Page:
Politics dominated the weekend in Europe. The latest scandal in the UK saw the health minister (Hancock) resign and was replaced with Javid, who is hoped to help stabilize the government. Meanwhile, the spreading contagion may threaten the postponed re-opening now penciled in for July 19. In yesterday’s run-off elections in France, Macron’s party garnered less than 7% of the votes, while Le Pen got 20%.
The was confined to a quarter of a cent range above $1.1920. A 1.1 bln euro option at $1.1950 will be cut today. The single currency was really in a slightly broader range of about $1.1910 to $1.1975. The 200-day moving average and a technical retracement target are found around $1.20. The highlight of the week is the preliminary estimate for June CPI. According to the median projection in Bloomberg’s survey, the year-over-year may tick down to 1.9% from 2.0%.
Sterling held the pre-weekend low near $1.3870, briefly traded above the pre-weekend high (~$1.3935) to reach $1.3940 in early European turnover. This likely marks the day’s range. June (from Nationwide) and May due tomorrow are the main economic data points this week outside of another look at and the final .
This week’s US economic reports begin slowly, with only the survey on tap for today. are featured tomorrow ahead of the and in the middle of the week. The highlight is Friday’s non-farm payroll report, and estimates are for around a 700k increase after 559k in May. Fed presidents (BIS panel) and (inflation risks) speak, while Vice Chair discusses central bank digital currency.
Canada will not report its June employment data until June 9. This week’s highlight is the April monthly on Wednesday and the on Friday. StatsCan has estimated that April GDP likely contracted by around 0.8% in April after a 1.1% expansion in March.
It will be the first monthly contraction since April 2020. New social restrictions are the main culprit. The economy may not have improved much in May, but preliminary June data appears better. After two disappointing reports, the employment data is seen as the key to whether the Bank of Canada continues the tapering of its bond purchases at the July 14 meeting.
Mexico surprised the world last week by delivering a . The market sees the move as the start of an aggressive tightening cycle. Roughly 100 bp of tightening appears to be priced in for the remainder of the year and another 100 bp in H1 22.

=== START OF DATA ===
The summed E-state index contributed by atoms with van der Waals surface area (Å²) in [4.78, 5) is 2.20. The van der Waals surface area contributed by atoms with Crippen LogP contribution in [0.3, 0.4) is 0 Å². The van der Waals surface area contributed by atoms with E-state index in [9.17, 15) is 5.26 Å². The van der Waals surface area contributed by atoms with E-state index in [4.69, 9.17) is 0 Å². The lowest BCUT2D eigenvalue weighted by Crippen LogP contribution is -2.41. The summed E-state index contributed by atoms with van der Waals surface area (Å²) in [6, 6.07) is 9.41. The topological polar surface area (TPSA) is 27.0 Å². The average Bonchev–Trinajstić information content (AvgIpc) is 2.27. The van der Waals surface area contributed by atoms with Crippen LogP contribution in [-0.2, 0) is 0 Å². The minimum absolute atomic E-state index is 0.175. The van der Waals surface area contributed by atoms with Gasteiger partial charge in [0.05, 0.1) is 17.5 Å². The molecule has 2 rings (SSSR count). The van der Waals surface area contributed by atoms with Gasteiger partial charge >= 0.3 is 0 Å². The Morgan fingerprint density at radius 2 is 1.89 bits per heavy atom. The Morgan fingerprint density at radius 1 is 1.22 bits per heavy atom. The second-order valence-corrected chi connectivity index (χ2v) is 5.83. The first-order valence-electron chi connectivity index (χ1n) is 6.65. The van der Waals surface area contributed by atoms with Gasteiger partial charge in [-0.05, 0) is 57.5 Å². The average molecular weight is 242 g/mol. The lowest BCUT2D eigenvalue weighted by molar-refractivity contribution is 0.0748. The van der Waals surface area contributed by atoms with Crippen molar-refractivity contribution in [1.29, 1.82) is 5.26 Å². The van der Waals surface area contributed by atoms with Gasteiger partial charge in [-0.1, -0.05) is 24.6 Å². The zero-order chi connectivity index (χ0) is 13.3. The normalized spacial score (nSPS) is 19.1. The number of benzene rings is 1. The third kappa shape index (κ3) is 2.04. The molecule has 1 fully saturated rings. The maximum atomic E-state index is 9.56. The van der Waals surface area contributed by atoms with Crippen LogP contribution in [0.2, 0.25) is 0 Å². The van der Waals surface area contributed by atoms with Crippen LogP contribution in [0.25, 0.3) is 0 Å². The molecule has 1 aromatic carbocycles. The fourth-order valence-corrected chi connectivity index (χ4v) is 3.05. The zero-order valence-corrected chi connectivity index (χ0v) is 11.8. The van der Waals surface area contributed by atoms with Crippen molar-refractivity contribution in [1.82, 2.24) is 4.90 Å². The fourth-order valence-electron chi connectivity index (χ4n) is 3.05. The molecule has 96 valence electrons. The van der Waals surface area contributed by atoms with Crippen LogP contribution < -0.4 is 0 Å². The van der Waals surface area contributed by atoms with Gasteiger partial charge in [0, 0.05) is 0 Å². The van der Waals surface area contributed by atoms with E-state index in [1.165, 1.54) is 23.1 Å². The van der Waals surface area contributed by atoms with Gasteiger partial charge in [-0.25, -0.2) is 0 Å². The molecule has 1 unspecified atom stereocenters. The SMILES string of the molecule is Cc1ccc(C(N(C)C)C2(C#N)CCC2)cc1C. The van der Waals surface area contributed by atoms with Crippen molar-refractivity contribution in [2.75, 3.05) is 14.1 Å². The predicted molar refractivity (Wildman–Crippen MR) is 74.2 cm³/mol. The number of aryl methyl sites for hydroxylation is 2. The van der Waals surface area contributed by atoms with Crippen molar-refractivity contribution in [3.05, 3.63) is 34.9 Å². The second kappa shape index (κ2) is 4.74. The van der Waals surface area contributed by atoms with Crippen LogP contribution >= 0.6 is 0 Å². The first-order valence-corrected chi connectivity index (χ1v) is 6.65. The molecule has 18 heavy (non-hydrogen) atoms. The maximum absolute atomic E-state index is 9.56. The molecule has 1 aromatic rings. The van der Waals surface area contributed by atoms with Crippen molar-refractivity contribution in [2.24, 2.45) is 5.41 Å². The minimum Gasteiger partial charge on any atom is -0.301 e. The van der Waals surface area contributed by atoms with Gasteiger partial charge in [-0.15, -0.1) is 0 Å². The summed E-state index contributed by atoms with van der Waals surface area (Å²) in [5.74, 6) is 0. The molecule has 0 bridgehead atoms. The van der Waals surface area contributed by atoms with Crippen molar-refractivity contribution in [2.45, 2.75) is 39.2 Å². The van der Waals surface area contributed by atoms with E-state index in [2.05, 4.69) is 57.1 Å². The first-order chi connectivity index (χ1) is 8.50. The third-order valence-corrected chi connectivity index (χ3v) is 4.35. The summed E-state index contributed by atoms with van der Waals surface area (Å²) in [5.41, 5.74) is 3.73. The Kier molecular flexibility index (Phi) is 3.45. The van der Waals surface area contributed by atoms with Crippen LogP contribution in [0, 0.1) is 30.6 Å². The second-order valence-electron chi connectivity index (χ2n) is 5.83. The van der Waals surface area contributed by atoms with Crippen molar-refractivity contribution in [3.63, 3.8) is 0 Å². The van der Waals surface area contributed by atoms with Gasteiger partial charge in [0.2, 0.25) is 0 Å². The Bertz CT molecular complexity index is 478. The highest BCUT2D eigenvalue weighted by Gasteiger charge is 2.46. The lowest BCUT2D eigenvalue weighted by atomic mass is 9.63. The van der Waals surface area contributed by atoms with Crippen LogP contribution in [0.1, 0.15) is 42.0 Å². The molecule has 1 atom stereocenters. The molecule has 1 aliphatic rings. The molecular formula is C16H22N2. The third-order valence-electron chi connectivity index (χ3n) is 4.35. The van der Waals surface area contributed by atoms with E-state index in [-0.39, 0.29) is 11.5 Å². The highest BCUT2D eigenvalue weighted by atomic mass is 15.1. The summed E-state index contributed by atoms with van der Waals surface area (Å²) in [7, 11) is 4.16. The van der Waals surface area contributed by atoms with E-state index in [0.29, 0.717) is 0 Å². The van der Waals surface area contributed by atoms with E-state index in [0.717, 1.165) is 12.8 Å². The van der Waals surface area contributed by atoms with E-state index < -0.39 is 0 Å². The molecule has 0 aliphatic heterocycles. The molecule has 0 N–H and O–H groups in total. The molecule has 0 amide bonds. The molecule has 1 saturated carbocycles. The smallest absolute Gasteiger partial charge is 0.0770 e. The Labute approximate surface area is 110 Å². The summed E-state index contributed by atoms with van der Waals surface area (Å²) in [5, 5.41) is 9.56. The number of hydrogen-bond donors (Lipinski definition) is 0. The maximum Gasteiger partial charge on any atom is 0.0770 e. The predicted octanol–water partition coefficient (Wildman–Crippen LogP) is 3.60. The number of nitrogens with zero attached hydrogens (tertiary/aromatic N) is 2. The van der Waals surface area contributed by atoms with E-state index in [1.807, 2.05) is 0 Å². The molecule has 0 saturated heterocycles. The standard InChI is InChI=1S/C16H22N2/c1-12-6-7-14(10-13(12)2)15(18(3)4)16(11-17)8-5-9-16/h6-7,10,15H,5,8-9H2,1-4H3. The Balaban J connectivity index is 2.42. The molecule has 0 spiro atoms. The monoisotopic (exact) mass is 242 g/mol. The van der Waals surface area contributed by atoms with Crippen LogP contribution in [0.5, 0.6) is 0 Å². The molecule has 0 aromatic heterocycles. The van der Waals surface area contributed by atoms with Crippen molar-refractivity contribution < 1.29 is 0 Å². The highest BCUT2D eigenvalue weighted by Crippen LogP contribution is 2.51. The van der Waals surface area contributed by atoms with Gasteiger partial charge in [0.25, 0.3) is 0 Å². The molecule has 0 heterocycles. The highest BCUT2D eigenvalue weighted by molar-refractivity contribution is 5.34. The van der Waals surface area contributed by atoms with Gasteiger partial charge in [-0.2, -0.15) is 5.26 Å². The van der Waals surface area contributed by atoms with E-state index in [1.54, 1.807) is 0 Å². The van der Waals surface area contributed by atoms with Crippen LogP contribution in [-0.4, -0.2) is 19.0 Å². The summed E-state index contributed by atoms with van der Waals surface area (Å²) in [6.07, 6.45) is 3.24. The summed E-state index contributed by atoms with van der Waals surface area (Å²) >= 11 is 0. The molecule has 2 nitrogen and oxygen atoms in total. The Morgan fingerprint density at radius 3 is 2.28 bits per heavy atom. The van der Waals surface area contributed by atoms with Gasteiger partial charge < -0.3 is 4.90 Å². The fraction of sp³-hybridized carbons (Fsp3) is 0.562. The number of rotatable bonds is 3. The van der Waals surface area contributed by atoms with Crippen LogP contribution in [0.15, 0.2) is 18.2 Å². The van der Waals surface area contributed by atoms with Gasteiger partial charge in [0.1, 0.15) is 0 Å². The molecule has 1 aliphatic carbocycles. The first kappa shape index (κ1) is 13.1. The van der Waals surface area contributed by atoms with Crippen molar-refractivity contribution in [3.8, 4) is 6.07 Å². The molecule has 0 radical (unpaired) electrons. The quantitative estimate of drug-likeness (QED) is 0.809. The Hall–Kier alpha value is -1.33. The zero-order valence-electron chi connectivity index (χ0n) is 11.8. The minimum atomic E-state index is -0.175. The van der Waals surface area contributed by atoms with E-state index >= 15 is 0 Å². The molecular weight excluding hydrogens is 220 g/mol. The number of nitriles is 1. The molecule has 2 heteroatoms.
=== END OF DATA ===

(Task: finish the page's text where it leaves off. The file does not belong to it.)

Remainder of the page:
Today, Mexico reports the May . The compression of domestic demand, the strong recovery in the US, and favorable terms of trade saw Mexico’s trade surplus average $2.8 bln in 2020 compared with $446 mln in 2019 and a $1.13 bln deficit in 2018. The trade balance was in deficit in Q1 but rebounded in April ($1.5 bln) and is seen near $1.3 bln in April.
Separately, at the end of last week, Brazil’s central bank raised its growth projection to 4.6% from 3.6% in March. The drought is boosting hydroelectric prices, and June CPI (IBGE) rose above . Brazil’s central bank does not meet until Aug. 4, and it is seen lifting the Selic rate for the fourth time by 75 bp.
The Canadian dollar was trading softer but within the pre-weekend range (~CAD1.2270-CAD1.2330). Recall that the greenback peaked slightly shy of CAD1.2490 last Monday and found support near CAD1.2255 in the middle of last week. Resistance is found in the CAD1.2330-CAD1.2350 area.
The unexpected Banxico rate hike sent the to roughly MXN19.7165. Follow-through selling ahead of the weekend saw a marginal new low close to MXN19.7060. The dollar was better bid today near MXN19.88. The pre-weekend high was almost MXN19.9060. Above there, resistance is seen around MXN20.00.
The peso was the strongest currency in the world last week, surging 4.2%. Some consolidation looks warranted. The was the second strongest, with a little more than a 3.1% gain. After breaking below BRL5.0, the dollar found support near BRL4.90. Some backing and filling look likely.
The was the third-based among emerging market currencies, gaining almost 2% against the dollar. It is seen lifting rates at the July 14 central bank meeting.